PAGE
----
Touched By Fire Artist Profile: Lorette C. Luzajic

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Over the next few months MDAO will be profiling Touched By Fire artists whose work has been included in the annual juried exhibition – the Touched By Fire Art Show and Sale. We recently caught up with Lorette C. Luzajic who shares her thoughts around her work and the program.

I first encountered Touched By Fire through the invitation of my friend, the amazing artist Joey DAMMIT! He was showing his work at one of the early exhibitions and I attended many of his shows. When I walked in, it was so horribly crowded that my anxiety took over and I felt I couldn’t even stay to see the work, but thankfully I ran into a new acquaintance, photographer Ralph Martin, and we got some wine and found a corner to talk in.

It was a very low period for me; I was in treatment and in mourning and looking for a reason to carry on with the struggle. And here were all these other artists who understood everything I was talking about. I made another dear friend that night, the brilliant Pat Moffatt, and there was encouragement and belonging. I felt I had “landed” in a safe spot to begin growing. After that, I volunteered putting up the shows and entered my own works every year. Things are so different now, in my outlook, my health and my career.

Touched By Fire is absolutely the bridge for me as an artist, between “there” and “here.” I have no way of knowing whether there would have been another bridge, but finding a creative community when I was surfacing from rock bottom and looking for meaning in the wreckage of my life was a saving grace.

I never had difficulty accepting my diagnosis of bipolar; rather, it made sense out of all that had never made sense before. But to have a network of other creatives who identified with my experiences and supported me was essential to my recovery and the confidence I gained as an artist. And frankly, walking into the Royal Ontario Museum at ten past the start and finding that all of my pieces had already sold was an adrenaline injection I’ll never forget.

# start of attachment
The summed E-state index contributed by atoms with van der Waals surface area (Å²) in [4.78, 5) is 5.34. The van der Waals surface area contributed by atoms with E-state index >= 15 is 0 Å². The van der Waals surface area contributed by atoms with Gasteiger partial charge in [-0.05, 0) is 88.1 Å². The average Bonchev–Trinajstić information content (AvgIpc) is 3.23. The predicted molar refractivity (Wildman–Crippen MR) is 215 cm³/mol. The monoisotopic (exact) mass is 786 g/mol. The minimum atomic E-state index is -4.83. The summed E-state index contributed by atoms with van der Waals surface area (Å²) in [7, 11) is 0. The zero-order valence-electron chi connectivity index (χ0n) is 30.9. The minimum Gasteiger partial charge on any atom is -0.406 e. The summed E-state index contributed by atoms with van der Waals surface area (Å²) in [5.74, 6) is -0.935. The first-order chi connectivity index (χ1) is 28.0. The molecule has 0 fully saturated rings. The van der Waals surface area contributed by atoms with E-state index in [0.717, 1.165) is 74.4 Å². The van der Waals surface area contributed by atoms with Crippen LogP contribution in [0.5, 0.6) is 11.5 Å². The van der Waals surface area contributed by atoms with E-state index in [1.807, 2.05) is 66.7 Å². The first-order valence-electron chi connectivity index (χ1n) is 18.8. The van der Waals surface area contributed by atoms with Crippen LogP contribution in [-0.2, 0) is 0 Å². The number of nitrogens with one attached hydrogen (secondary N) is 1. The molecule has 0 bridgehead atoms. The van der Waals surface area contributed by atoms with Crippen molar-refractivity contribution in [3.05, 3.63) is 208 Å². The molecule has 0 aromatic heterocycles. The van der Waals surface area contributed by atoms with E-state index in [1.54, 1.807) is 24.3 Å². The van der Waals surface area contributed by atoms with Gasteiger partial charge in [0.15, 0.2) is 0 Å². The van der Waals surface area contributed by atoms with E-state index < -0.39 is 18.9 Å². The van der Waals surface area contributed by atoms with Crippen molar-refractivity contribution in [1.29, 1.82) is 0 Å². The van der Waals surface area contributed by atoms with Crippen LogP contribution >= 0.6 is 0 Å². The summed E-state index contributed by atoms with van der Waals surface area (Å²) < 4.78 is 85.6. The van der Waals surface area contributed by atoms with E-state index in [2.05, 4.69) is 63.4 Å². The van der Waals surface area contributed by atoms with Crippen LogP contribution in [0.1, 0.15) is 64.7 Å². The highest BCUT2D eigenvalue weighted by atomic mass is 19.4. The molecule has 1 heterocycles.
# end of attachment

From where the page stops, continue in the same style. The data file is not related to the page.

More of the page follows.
I’m pretty candid about bipolar disorder; it was a relief, really, to have a vocabulary to make sense of decades of family chaos, blind impulsivity, addiction, and harrowing depression. In a holistic sense, the behaviour and experience profile of the “unquiet mind” is important. I’m involved with vital services like Workman Arts and the MDAO, and in continued treatment at CAMH, because bipolar is a lifelong journey and I am committed to taking good care of myself.

Still, I have to confess that there’s a certain chirpy, sanitized lens about mental illness that drives me nuts in the outreach and education communities. We’re presented in brochures and film shorts as smiling, happy, healthy, successful, multicultural families hacking away at the ol’ “stigma” with white-toothed shine. It’s not like that. Mental illness is ugly. Having a mother with borderline personality disorder meant unfathomable chaos, abuse, and mind games. Her children are inevitably “troubled.” Being unstable has taken its toll on everything in my life, financially, relationships, family. There has been death, emptiness, addiction, and disorder.

Rebuilding after losing everything is terribly slow and painful. I don’t mind talking about any of these things, but I don’t need to, and I also don’t want to subject people constantly to negative things. But I won’t lie and make them shiny, so most of the time I talk instead about my work. All of this stuff is there, in my work, anyways.


Images © Lorette Luzajic

The connection to Touched By Fire has been vital for the experience of working with others who understand and support this part of me, and I am proud to share that. The openness toward a variety of expressions and styles has made each show an outstanding event. I see so many art shows and events, and still conclude that Touched By Fire raises the bar. I believe the combination of art world professionals and being outside of that world, passion not bound by its fickle changes and limitations, is what makes Touched By Fire such an incredible production.

I’ve been volunteering with Touched By Fire for many years and a planning committee member for two, and this was the first time I worked as curator for the event, along with Stephen Schwartz of Engine Gallery. Considering that last year there were several days to set up, and this year we had six hours, I think it was an amazing show!

My artwork reflects my hunger to know and experience everything, and its euphoric, aggressive pulse certainly acts as a release of excess energy that I can’t contain. Some shows emotional distress, others show my love affair with this beautiful world- it really depends on the moment, on the project. My moods shift up and down so quickly that many contain both. I use everything from acrylic paint to chalk to graphite to collage so I call my work “mixed up media” and that kind of gets the idea across.

In terms of economic opportunity for artists, there has never been a better time or more potential and possibility of exposure, so in many respects that also means the market is saturated with countless numbers of artists. Self branding, marketing, these are difficult things for an artist, and they continue to present to me the most challenging aspect of my work. I find the social demands of “getting out there” exhausting and anxiety inducing, and I continue to work on overcoming those stressors. Everyone has different challenges and we grow by facing them. The thing we most desperately need is to build skills in professional development, and in many respects Touched By Fire supports that.

To see the work Lorette submitted to Touched By Fire in 2013 and read her statement visit

Find out more about Lorette at